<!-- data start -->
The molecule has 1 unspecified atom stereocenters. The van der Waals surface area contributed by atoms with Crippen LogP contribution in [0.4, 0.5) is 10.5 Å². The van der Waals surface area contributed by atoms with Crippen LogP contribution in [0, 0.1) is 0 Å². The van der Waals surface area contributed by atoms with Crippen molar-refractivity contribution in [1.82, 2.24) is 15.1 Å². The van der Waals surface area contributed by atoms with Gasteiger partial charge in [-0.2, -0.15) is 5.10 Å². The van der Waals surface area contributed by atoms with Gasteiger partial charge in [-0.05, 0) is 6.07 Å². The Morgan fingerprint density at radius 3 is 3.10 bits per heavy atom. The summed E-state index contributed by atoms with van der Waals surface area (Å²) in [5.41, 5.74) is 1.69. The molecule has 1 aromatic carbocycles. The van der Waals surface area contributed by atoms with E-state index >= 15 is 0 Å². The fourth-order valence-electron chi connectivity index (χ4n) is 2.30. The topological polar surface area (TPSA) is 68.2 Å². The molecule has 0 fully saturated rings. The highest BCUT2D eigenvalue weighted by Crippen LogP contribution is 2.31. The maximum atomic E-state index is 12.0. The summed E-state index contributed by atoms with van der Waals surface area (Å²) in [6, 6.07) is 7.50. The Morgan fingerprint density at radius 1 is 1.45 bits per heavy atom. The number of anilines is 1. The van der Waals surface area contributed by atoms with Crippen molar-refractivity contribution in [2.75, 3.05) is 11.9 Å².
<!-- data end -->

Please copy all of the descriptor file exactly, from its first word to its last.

The molecule has 1 unspecified atom stereocenters. The van der Waals surface area contributed by atoms with Crippen LogP contribution in [0.4, 0.5) is 10.5 Å². The van der Waals surface area contributed by atoms with Crippen LogP contribution in [0, 0.1) is 0 Å². The van der Waals surface area contributed by atoms with Crippen molar-refractivity contribution in [1.82, 2.24) is 15.1 Å². The van der Waals surface area contributed by atoms with Gasteiger partial charge in [-0.2, -0.15) is 5.10 Å². The van der Waals surface area contributed by atoms with Gasteiger partial charge in [-0.05, 0) is 6.07 Å². The Morgan fingerprint density at radius 3 is 3.10 bits per heavy atom. The summed E-state index contributed by atoms with van der Waals surface area (Å²) in [5.41, 5.74) is 1.69. The molecule has 1 aromatic carbocycles. The van der Waals surface area contributed by atoms with E-state index >= 15 is 0 Å². The fourth-order valence-electron chi connectivity index (χ4n) is 2.30. The topological polar surface area (TPSA) is 68.2 Å². The molecule has 0 fully saturated rings. The highest BCUT2D eigenvalue weighted by Crippen LogP contribution is 2.31. The maximum atomic E-state index is 12.0. The summed E-state index contributed by atoms with van der Waals surface area (Å²) in [6, 6.07) is 7.50. The Morgan fingerprint density at radius 1 is 1.45 bits per heavy atom. The number of anilines is 1. The van der Waals surface area contributed by atoms with Crippen molar-refractivity contribution in [2.75, 3.05) is 11.9 Å².